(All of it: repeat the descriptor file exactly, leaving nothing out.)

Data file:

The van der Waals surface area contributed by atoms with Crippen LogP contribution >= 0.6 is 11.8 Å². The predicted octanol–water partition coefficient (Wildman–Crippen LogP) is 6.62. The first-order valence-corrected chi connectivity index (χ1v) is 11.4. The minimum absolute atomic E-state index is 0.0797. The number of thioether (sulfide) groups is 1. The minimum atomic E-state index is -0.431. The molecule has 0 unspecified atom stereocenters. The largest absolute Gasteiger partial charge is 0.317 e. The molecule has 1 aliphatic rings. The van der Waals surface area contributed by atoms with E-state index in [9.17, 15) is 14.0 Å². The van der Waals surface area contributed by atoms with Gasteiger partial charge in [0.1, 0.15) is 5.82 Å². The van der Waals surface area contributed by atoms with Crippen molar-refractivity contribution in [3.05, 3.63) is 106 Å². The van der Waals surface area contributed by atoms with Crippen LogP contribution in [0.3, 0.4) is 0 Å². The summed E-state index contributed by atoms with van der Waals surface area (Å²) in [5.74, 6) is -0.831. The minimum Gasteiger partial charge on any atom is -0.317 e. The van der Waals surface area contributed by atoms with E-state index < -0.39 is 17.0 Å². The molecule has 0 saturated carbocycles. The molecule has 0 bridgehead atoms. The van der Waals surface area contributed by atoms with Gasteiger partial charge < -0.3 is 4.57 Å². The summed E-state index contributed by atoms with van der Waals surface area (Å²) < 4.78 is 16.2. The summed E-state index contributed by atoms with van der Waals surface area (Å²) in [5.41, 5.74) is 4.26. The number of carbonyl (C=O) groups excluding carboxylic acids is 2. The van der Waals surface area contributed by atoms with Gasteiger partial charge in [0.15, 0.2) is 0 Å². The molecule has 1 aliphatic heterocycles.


The van der Waals surface area contributed by atoms with Crippen LogP contribution >= 0.6 is 11.8 Å². The predicted octanol–water partition coefficient (Wildman–Crippen LogP) is 6.62. The first-order valence-corrected chi connectivity index (χ1v) is 11.4. The minimum absolute atomic E-state index is 0.0797. The number of thioether (sulfide) groups is 1. The minimum atomic E-state index is -0.431. The molecule has 0 unspecified atom stereocenters. The largest absolute Gasteiger partial charge is 0.317 e. The molecule has 1 aliphatic rings. The van der Waals surface area contributed by atoms with E-state index in [9.17, 15) is 14.0 Å². The van der Waals surface area contributed by atoms with Gasteiger partial charge in [0.1, 0.15) is 5.82 Å². The van der Waals surface area contributed by atoms with Crippen molar-refractivity contribution in [3.05, 3.63) is 106 Å². The van der Waals surface area contributed by atoms with Crippen LogP contribution in [0.3, 0.4) is 0 Å². The summed E-state index contributed by atoms with van der Waals surface area (Å²) in [5.74, 6) is -0.831. The minimum Gasteiger partial charge on any atom is -0.317 e. The van der Waals surface area contributed by atoms with E-state index < -0.39 is 17.0 Å². The molecule has 0 saturated carbocycles. The molecule has 0 bridgehead atoms. The van der Waals surface area contributed by atoms with Gasteiger partial charge < -0.3 is 4.57 Å². The summed E-state index contributed by atoms with van der Waals surface area (Å²) < 4.78 is 16.2. The summed E-state index contributed by atoms with van der Waals surface area (Å²) in [5.41, 5.74) is 4.26. The number of carbonyl (C=O) groups excluding carboxylic acids is 2. The van der Waals surface area contributed by atoms with Gasteiger partial charge in [0.15, 0.2) is 0 Å². The molecule has 1 aliphatic heterocycles.